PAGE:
Last week, I received a few e-mails about growing radish seed. Here are a few radishy answers for those questions. Also, I have been pruning lettuce leaves to increase ventilation.
These radishes have begun to bloom. These are grown 2 rows/bed with 18″ in-row spacing. They seem to be smaller plants than some other radishes I’ve grown out. They might still bulk up, but I wonder if I could have planted them tighter.
I grow spring radishes (as opposed to winter storage radishes) as annuals:
- We seed them densely and harvest a few weeks later.
- Emily (Tourne-Sol radish buncher extraordinaire) selects those she likes by their for roots, stems and so forth. The rest go to market.
- I haven’t tried this but Greta has told me to then put the roots in a bucket full of water and discard the floaters (too pithy!).
- I top the chosen radishes and stash them in the fridge for 7-10 days. This simulates overwintering and gets the radishes to bolt at the same time.
- I then transplant the radish stecklings (roots) to the field.
To successfully grow radishes as annuals for seed, I have discovered they need to be started as early as possible. I found that when I seeded in early that after fridge time and stecklings getting established in the ground, the radishes only bolt in late July – doesn’t leave much time for plants to flower and set seed before fall rain.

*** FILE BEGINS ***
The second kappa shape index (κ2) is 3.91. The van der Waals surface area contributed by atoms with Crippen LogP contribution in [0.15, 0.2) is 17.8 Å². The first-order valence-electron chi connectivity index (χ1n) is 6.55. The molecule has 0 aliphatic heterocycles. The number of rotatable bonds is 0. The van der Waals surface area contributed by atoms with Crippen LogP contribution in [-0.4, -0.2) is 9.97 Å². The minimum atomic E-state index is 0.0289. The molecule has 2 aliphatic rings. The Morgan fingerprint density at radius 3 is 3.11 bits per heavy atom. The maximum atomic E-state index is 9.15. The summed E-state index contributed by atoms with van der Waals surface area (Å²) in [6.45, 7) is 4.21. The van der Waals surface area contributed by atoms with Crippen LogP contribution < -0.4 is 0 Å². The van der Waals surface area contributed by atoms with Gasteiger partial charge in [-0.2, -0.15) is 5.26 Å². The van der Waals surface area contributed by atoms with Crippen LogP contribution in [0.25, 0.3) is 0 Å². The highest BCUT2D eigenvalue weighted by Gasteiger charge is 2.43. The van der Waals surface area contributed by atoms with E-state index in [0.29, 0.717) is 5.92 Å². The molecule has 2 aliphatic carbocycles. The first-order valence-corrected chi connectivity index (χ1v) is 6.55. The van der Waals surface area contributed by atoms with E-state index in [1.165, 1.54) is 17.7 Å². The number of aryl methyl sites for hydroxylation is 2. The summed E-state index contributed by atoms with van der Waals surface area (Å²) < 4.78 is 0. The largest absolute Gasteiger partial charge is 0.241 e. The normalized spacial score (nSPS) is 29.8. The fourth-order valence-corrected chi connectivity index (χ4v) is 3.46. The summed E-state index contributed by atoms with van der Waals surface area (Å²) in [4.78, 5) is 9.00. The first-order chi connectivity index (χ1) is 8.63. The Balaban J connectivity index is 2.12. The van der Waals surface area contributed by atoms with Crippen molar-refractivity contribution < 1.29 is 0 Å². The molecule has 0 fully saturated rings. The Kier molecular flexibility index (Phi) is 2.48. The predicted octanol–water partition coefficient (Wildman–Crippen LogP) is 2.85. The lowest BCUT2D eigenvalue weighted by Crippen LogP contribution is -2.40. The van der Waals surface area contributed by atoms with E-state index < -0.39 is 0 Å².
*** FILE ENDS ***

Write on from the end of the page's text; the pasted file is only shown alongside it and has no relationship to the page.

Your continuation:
This year we seeded radishes in a tunnel in late March to get an additional month of seed growing potential.
You can read more about radishes in Principles and Practices of Organic Radish Seed Production from the Organic Seed Alliance. (Dowload the document free from their website.)
The lettuce plants I transplanted at the beginning of April are turning into leafy monsters. I went in on Monday and took off the outer leaves to let the air in. My continuous fear with lettuce is that it suddenly turns to jelly.
Red Iceberg lettuce. The two first rows have been cleaned up. Compare with the lettuce jungle in the back rows.
As I do this, I rogue out any slimy specimens.
I try to handle lettuce on a sunny windy day so the exposed plant stems can dry and heal before submitted to more damp overcast weather.
All this pruning creates a lot of leafy biomass.
Luckily, I have a few helpers who love to process such tender biomass.